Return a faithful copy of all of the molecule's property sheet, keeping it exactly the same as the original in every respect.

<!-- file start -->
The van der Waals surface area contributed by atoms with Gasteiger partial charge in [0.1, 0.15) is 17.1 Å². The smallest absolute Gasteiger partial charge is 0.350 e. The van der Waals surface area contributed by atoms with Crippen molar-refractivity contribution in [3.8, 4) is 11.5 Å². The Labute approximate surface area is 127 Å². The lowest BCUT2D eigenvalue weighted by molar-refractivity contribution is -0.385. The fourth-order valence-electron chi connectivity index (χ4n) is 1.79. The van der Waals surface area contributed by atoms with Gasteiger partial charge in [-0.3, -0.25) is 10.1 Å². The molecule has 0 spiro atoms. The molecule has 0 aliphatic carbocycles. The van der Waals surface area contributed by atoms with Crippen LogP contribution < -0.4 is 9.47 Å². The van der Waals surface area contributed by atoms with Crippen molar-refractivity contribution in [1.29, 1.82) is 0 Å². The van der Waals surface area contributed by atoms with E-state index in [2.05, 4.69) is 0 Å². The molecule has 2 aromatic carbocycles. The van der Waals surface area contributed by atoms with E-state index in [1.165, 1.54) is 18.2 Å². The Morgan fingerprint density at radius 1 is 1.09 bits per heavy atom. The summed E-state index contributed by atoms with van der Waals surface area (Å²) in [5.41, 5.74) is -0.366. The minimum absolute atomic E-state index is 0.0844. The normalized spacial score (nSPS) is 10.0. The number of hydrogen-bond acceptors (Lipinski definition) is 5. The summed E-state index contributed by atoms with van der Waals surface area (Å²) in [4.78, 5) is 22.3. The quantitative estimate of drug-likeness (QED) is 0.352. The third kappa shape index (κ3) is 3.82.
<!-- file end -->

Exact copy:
The van der Waals surface area contributed by atoms with Gasteiger partial charge in [0.1, 0.15) is 17.1 Å². The smallest absolute Gasteiger partial charge is 0.350 e. The van der Waals surface area contributed by atoms with Crippen molar-refractivity contribution in [3.8, 4) is 11.5 Å². The Labute approximate surface area is 127 Å². The lowest BCUT2D eigenvalue weighted by molar-refractivity contribution is -0.385. The fourth-order valence-electron chi connectivity index (χ4n) is 1.79. The van der Waals surface area contributed by atoms with Gasteiger partial charge in [-0.3, -0.25) is 10.1 Å². The molecule has 0 spiro atoms. The molecule has 0 aliphatic carbocycles. The van der Waals surface area contributed by atoms with Crippen LogP contribution < -0.4 is 9.47 Å². The van der Waals surface area contributed by atoms with Crippen molar-refractivity contribution in [1.29, 1.82) is 0 Å². The van der Waals surface area contributed by atoms with E-state index in [2.05, 4.69) is 0 Å². The molecule has 2 aromatic carbocycles. The van der Waals surface area contributed by atoms with E-state index in [1.165, 1.54) is 18.2 Å². The Morgan fingerprint density at radius 1 is 1.09 bits per heavy atom. The summed E-state index contributed by atoms with van der Waals surface area (Å²) in [5.41, 5.74) is -0.366. The minimum absolute atomic E-state index is 0.0844. The normalized spacial score (nSPS) is 10.0. The number of hydrogen-bond acceptors (Lipinski definition) is 5. The summed E-state index contributed by atoms with van der Waals surface area (Å²) in [4.78, 5) is 22.3. The quantitative estimate of drug-likeness (QED) is 0.352. The third kappa shape index (κ3) is 3.82.